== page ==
North Korea-U.S. Nuclear Deal Unraveling

The nuclear disarmament deal between North Korea and the United States appears to be unraveling. North Korea has banned U.N. inspectors from a nuclear weapons complex, and there are reports that it may be getting ready to test some short-range missiles.

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STEVE INSKEEP, host:

North Korea continues to take steps that could unravel its nuclear disarmament deal with the United States. Yesterday, North Korea said inspectors from the International Atomic Energy Agency would no longer have access to its nuclear weapons complex. A South Korean newspaper is also reporting that North Korea has deployed 10 short-range missiles to its west coast. They might be getting ready for test flights. These steps come after the top U.S. negotiator visited North Korea last week but made little progress. NPR's Mike Shuster has been carrying the story for quite some time. And Mike, how do we know what is going on in North Korea's nuclear weapons complex if the inspectors can't get in?

MIKE SHUSTER: Well, first off, there are still inspectors there. The North Koreans have said that they won't have access to all the facilities at Yongbyon, but it's not clear that they have actually kicked them out. They seem to be in somewhat of a limbo. As I understand it, Steve, there are still American officials in Yongbyon, and this announcement doesn't appear to affect them. There have been threats on part of the North Koreans to begin again producing plutonium at Yongbyon. But over the past year there's been much damage to the facilities there. The United States and North Korea have called it disabling the facility and that culminated last June in the explosive destruction of the cooling tower of the operating nuclear reactor there. So they can't really restart this facility quickly even though they're threatening to. And in the meantime, the United States has satellites which watch this area regularly.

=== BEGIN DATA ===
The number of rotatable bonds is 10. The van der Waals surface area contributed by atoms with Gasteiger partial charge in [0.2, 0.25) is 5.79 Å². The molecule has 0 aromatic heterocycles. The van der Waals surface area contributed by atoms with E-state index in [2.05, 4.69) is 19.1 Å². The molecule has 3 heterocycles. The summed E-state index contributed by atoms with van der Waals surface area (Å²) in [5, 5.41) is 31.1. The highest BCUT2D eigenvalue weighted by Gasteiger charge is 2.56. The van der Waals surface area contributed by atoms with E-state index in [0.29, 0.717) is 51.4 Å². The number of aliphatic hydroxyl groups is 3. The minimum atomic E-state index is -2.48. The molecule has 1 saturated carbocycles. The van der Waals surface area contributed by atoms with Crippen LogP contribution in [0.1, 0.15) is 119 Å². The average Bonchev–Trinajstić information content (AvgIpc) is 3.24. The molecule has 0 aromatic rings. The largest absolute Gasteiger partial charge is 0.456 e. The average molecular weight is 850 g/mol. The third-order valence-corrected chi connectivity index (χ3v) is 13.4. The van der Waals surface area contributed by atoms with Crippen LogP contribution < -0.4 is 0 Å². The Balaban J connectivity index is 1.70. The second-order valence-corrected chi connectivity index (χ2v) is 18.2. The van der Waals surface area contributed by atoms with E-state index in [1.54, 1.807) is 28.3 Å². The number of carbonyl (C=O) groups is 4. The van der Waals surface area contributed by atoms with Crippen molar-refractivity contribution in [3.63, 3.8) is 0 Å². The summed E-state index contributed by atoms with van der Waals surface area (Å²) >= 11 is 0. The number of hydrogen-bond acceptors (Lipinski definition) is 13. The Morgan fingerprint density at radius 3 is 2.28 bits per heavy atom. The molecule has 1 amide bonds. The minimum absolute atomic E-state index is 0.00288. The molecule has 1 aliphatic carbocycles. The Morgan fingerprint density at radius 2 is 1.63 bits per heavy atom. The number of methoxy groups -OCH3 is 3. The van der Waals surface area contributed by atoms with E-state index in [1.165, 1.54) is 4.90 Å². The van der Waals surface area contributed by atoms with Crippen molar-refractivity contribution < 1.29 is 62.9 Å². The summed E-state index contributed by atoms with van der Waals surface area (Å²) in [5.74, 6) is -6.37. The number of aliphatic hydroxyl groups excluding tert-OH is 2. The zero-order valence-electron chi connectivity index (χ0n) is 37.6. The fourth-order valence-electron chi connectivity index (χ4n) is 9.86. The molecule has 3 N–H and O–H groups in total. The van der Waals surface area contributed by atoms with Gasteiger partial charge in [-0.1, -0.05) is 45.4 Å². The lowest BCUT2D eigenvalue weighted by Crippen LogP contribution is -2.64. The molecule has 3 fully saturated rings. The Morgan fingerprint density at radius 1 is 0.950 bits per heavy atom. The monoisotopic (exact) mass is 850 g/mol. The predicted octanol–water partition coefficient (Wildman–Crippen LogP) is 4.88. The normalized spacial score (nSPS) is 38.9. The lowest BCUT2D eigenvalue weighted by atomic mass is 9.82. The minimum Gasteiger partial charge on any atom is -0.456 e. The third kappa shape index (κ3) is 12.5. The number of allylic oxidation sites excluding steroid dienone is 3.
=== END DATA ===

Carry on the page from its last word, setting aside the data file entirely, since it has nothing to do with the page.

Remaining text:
INSKEEP: So there's still some surveillance, but there's also the matter of these missiles that were moved to North Korea's west coast?

SHUSTER: That's right. There's a report, also citing US satellite images, that 10 short range surface-to-ship or ship-to-ship missiles have been deployed on the west coast of North Korea. This follows by a couple of days two test flights already that occurred on Tuesday from North Korea into the sea. There's an expectation that they might then therefore decide to launch these missiles again. But all of this seem to be playing into a very typical pattern that the North Koreans have engaged in over the years when they have been negotiating the various nuclear deals with the United States, which is essentially to push this to the brink. They are masters of brinksmanship and experts on North Korea believe that what's going on now.

INSKEEP: OK. If it's negotiating tactic, what is it that North Korea wants?

SHUSTER: Well, the deal is somewhat simple. They felt that they had disabled their nuclear facilities as the United States and the other nations that are party to the six party talks asked of them. The deal was that the United States would take them off the terrorism list, the State Department's list of states sponsors of terrorism and lift some sanctions. The United States hasn't done that. In fact, the United States came back asking there to be a very intrusive verification plan first before the United States would take them off to terrorism list and that's why Assistant Secretary of State Chris Hill went to Pyongyang last week to negotiate this. But that's what this really is all about.

INSKEEP: OK. Well, is it possible that the United States could still be taking North Korea off the terrorist list despite these latest provocations?

SHUSTER: Yes, very possible. In fact, there seems to be an intense debate over the past few days in the administration about this. And now there are various reports coming out of sources in Washington that in fact there will be a compromise quite soon and the United States is prepared to take North Korea off this list as long as there is some protocol for verification of all the details of North Korea's nuclear program.

INSKEEP: NPR's Mike Shuster covers North Korea. Thanks very much.

SHUSTER: You're welcome, Steve.

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